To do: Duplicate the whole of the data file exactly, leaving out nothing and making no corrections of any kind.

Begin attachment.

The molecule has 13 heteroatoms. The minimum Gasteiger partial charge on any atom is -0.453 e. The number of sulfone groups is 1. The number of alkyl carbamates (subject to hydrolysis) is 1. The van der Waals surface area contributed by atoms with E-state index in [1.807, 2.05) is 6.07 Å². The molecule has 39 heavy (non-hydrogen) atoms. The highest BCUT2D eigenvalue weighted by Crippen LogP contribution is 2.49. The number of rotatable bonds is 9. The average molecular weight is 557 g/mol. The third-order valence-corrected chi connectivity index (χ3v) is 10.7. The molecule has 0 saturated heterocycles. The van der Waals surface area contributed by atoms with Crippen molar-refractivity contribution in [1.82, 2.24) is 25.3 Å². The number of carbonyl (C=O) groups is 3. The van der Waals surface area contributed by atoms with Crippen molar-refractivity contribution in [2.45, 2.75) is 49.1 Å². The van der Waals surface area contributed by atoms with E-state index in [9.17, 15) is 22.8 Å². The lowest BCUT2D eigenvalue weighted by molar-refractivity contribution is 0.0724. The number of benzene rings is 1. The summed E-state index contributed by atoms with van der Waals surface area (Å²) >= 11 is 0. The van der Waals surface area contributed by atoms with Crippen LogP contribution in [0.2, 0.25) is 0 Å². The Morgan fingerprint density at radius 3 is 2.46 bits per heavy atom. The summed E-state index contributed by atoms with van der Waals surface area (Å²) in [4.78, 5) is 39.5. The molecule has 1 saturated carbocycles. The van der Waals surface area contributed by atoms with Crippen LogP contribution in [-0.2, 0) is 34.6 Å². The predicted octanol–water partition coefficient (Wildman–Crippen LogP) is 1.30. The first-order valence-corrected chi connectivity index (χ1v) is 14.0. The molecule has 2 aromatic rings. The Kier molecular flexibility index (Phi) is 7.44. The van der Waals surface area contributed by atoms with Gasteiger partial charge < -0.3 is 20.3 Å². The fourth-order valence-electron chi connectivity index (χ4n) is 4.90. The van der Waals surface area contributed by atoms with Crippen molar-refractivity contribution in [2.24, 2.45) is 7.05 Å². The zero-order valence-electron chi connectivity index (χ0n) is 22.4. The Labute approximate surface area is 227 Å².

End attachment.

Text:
The molecule has 13 heteroatoms. The minimum Gasteiger partial charge on any atom is -0.453 e. The number of sulfone groups is 1. The number of alkyl carbamates (subject to hydrolysis) is 1. The van der Waals surface area contributed by atoms with E-state index in [1.807, 2.05) is 6.07 Å². The molecule has 39 heavy (non-hydrogen) atoms. The highest BCUT2D eigenvalue weighted by Crippen LogP contribution is 2.49. The number of rotatable bonds is 9. The average molecular weight is 557 g/mol. The third-order valence-corrected chi connectivity index (χ3v) is 10.7. The molecule has 0 saturated heterocycles. The van der Waals surface area contributed by atoms with Crippen molar-refractivity contribution in [1.82, 2.24) is 25.3 Å². The number of carbonyl (C=O) groups is 3. The van der Waals surface area contributed by atoms with Crippen molar-refractivity contribution in [2.45, 2.75) is 49.1 Å². The van der Waals surface area contributed by atoms with E-state index in [9.17, 15) is 22.8 Å². The lowest BCUT2D eigenvalue weighted by molar-refractivity contribution is 0.0724. The number of benzene rings is 1. The summed E-state index contributed by atoms with van der Waals surface area (Å²) >= 11 is 0. The van der Waals surface area contributed by atoms with Crippen LogP contribution in [0.2, 0.25) is 0 Å². The Morgan fingerprint density at radius 3 is 2.46 bits per heavy atom. The summed E-state index contributed by atoms with van der Waals surface area (Å²) in [4.78, 5) is 39.5. The molecule has 1 saturated carbocycles. The van der Waals surface area contributed by atoms with Crippen LogP contribution in [-0.2, 0) is 34.6 Å². The predicted octanol–water partition coefficient (Wildman–Crippen LogP) is 1.30. The first-order valence-corrected chi connectivity index (χ1v) is 14.0. The molecule has 2 aromatic rings. The Kier molecular flexibility index (Phi) is 7.44. The van der Waals surface area contributed by atoms with Gasteiger partial charge < -0.3 is 20.3 Å². The fourth-order valence-electron chi connectivity index (χ4n) is 4.90. The van der Waals surface area contributed by atoms with Crippen molar-refractivity contribution in [2.24, 2.45) is 7.05 Å². The zero-order valence-electron chi connectivity index (χ0n) is 22.4. The Labute approximate surface area is 227 Å².